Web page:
True goat cheese connoisseurs debate whether summer or fall cheese is better, but most will tell you the best soft chèrve (French for goat) is eaten at the farm -- or at least close by. But on a crisp spring morning a few weeks ago, the farm came to Charlotte. Fleming Pfann, owner and goat cheese maker of the renowned Chatham County North Carolina farm Celebrity Dairy, conducted a cheese-making workshop for Slow Food Charlotte.
Among the cheese-maker novices included a few who expressed an interest in making goat cheese professionally; others were culinary professionals, local farmers, or simply people who liked to eat cheese. As the Slow Food members clustered around the diminutive Pfann in a kitchen at the Art Institute of Charlotte, Pfann assigned units to make either one of three varieties of soft goat cheese -- and a soft cow's milk cheese for good measure, a semi-soft cheese similar to a mozzarella, or a "sort of" cheddar.
Not all goat cheese comes in the soft roll, rolled in herbs or ash, so often sold in the grocery store cheese sections. Goat's milk can be made into a range of cheeses from cheddar to mozzarella and in shapes as varied as the complex-tasting, pyramid-shaped French Valençay (a favorite of Napolean) to the barrel-shaped Crottin de Chavignol by Chamaillard. Goat cheese of note also includes the Italian Caprini and the French Chabichou du Poitou -- which is as fun to say as it is to eat.
Caprine milk has become a popular substitute for those who are intolerant of bovine milk. Additionally, goat's milk is a "universal" milk donor reported Fleming. She sells some of her raw goat's milk to the North Carolina zoo.
Although the goat cheese varieties are wide-ranging, the cheese-making process is similar: heating the milk, coagulating the protein, separating the curd (coagulated protein) from the whey, and aging for added flavor and consistency (the cheddar takes 10 to 14 days).
What the aptly named Slow Food participants learned immediately was the process to make the firmer cheeses was, in fact, slower than the immediate satisfaction of the soft cheeses since heat and time separate curds from whey.
During the wait Pfann circulated the groups, visually checking pots, putting together a cheese press, and instructing her students to massage the whey from the curd in muslin cloth (cheesecloth is too porous for goat cheese). She explained that goat cheese has terrior, similar to wine, and tastes of the season. During summer, the goat's milk is brighter, grassier, perfect for cheeses used to dot salads or pizzas and a complement to super clean white summer wines; in fall the cheese becomes more complex and better paired with roasted beets or pasta. Last fall, one of her complex goat cheeses that won an award was a combination of summer and fall cheeses.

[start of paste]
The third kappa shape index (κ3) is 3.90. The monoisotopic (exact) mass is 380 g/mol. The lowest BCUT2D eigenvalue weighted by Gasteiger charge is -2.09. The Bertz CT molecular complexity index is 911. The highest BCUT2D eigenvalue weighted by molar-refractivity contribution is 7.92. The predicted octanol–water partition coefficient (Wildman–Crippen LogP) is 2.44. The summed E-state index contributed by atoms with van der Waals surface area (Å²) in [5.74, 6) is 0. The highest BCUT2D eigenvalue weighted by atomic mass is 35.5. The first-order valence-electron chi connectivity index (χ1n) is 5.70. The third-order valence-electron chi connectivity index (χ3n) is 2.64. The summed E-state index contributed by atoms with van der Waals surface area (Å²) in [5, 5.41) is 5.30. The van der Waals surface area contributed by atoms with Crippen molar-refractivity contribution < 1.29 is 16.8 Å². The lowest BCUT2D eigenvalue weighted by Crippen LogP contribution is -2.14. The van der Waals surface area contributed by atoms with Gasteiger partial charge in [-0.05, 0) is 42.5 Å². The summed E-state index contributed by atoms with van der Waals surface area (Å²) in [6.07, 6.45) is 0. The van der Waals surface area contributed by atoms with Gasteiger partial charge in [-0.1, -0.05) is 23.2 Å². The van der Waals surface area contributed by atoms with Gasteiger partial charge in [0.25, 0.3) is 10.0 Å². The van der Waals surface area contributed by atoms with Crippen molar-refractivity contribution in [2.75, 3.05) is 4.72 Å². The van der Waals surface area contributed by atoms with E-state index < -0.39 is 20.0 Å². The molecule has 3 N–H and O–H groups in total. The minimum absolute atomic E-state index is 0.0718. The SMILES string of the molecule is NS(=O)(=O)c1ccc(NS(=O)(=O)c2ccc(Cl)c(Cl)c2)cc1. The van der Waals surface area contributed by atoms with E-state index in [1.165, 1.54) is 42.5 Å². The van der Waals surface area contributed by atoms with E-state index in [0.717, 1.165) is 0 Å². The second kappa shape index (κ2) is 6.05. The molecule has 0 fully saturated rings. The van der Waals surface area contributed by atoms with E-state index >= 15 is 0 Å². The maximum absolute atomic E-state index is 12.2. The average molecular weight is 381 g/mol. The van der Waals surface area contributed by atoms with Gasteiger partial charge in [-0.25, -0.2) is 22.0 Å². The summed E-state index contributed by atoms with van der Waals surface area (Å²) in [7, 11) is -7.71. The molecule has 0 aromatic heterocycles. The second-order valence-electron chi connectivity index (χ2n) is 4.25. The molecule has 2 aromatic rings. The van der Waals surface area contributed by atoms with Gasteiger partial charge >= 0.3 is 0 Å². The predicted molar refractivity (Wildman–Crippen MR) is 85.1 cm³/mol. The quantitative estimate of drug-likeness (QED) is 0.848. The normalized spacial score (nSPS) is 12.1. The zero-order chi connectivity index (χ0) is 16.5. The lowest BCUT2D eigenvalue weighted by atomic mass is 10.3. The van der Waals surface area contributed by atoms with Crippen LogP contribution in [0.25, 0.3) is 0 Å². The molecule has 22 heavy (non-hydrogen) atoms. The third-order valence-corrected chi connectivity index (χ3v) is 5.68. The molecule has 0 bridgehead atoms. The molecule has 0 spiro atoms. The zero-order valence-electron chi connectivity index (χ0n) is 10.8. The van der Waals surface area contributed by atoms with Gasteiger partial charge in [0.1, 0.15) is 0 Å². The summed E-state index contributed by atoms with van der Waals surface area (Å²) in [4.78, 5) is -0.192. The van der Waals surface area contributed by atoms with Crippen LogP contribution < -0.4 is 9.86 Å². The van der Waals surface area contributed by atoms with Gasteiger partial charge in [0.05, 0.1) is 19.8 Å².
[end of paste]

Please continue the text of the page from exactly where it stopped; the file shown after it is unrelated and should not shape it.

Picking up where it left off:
Pfann's dairy, which has been in operation since the 1980s, uses French farmstead (artisanal) techniques to produce cheese. Currently Whole Foods markets in Raleigh, Durham and Chapel Hill carry her cheese, as do area farmer's markets. Additional Celebrity Cheese varieties are on Charlotte restaurant menus such as Sonoma Modern and at Ben and Karen Barker's Magnolia Grill in Durham.
Pfann is one of the many North Carolina farmers dedicated to sustainable agricultural and the return to taste: She supports the Slow Food movement. Small farms, such as Celebrity Farms, are growing in North Carolina partly due to a varied topography that, in some areas, precludes immense agribusiness farms, but also to the rising interest in both the stewardship of both natural and human resources and eating locally. This popularity of local food consumption is fueled by an interesting combination of an increasingly affluent community and an expanding immigrant population. Both these groups tend to frequent local farmers' markets and buy local produce.
Smaller farms are also conducive to raising goats; in fact, the American Dairy Goat Association, the national goat dairy registry, is located in Spindale, N.C. But, small dairies, especially those with goat herds, are finding it harder to navigate through the complexities of rigid government standards of sanitation in order to produce a commercial product. Currently the Carolinas support a handful of goat dairies producing artisan goat cheese.
Supporting artisanal food is only one component of the Slow Food movement. This international organization with 80,000 members on five continents is dedicated to "events that educate the palate, connect the community and explore the celebration of food." The local convivia (chapter) hosts workshops, dinners, and other events geared to decreasing the distance between food sources and our stomachs.
For more information: Slow Food, Charlotte Convivia: "Slow Food Charlotte is dedicated to events that educate the palate, connect the community and explore the celebration of food." www.slowfoodcharlotte.org or email@example.com. Celebrity Dairy, 144 Celebrity Dairy Way -- Siler City, 877-742-5176. www.celebritydairy.com.
Thursday May 3, The Levine Museum of the New South will present "Global Dish: The Southern Jewish Table" -- a dinner and discussion led by author and UNC--Chapel Hill Anthropological Historian Marcie Cohen Ferris. Ferris will lecture on the history and blending of Jewish and Southern foodways. (Also see: "Shalom Y'all: Southern Jewish cuisine in the spotlight" by Tricia Childress, published Oct. 19, 2005.) I will be there to speak about Charlotte's Jewish cuisine connection. Cost is $25 for Museum members; $30 for non-members. For reservations call 704-333-1887 ext. 501. The series is presented in partnership with the Mayor's International Cabinet and sponsored by Creative Loafing.
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